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August 11, 1993

Yellow Fever and Public Health in the New South

Author Affiliations

University of Illinois at Chicago College of Medicine

JAMA. 1993;270(6):766. doi:10.1001/jama.1993.03510060112045

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Yellow Fever and the South, by Margaret Humphreys, 226 pp, $45, ISBN 0-8135-1820-2, New Brunswick, NJ, Rutgers University Press, 1992.

In the last half of the 19th century, epidemics of yellow fever wreaked havoc in both coastal and inland cities of the Southern states. Because of the large numbers of people with the disease and the high mortality rate, those who could afford to packed up and left their homes, while businesses and commerce between many ports ceased. Throughout this era, Southern physicians desperately tried to understand the nature of the disease, find appropriate remedies, and, along with educated laypersons, sought to develop and implement effective preventive measures that could eliminate or at least minimize the threat of annual warm weather visitations of yellow fever.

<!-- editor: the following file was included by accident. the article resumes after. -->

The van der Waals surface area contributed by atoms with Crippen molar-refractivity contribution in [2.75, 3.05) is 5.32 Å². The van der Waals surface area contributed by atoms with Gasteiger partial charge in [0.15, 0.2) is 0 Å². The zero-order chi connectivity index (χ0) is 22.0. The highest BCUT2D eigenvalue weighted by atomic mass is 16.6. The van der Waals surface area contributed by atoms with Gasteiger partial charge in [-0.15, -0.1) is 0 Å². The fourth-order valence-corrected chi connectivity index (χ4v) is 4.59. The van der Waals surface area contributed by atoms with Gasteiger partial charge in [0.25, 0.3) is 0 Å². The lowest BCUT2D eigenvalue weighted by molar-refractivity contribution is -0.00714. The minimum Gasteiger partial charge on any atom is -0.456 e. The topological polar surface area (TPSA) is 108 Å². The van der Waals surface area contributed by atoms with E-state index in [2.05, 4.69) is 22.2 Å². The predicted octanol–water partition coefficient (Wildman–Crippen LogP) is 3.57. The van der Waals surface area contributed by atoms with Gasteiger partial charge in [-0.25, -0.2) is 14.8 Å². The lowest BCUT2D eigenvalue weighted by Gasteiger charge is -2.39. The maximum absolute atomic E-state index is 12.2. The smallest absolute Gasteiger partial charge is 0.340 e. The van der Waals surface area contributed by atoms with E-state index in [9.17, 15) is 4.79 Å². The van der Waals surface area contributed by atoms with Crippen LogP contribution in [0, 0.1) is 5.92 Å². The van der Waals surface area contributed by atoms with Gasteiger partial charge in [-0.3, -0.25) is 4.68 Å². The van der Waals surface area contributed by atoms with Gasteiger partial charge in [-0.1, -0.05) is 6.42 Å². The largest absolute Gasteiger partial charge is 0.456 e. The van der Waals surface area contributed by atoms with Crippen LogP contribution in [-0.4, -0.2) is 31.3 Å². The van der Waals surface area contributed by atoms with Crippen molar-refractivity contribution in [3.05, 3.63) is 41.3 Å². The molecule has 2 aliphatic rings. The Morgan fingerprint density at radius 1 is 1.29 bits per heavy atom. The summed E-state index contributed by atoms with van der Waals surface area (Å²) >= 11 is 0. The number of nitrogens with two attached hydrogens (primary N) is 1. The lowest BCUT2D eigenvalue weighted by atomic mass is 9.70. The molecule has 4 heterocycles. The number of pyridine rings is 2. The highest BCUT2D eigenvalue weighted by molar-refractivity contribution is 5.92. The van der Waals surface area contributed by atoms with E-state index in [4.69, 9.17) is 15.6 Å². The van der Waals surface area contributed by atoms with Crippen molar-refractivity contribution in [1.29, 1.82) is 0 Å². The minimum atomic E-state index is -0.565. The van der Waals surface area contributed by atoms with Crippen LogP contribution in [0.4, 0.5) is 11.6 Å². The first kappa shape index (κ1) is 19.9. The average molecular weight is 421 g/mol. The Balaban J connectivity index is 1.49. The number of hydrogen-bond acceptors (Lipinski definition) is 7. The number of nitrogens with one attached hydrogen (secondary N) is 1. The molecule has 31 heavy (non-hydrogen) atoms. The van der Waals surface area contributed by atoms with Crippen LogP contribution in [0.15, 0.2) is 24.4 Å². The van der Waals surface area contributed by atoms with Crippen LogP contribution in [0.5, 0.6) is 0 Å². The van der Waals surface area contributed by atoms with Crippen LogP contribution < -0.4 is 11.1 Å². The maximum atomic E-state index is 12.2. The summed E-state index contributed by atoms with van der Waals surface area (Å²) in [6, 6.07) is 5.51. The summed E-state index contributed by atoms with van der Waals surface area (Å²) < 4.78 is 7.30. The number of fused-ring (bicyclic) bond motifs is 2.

The sheer volume of articles and reports in Southern medical journals testifies to the intensity of concern produced by this one disease. Similarly, the contemporary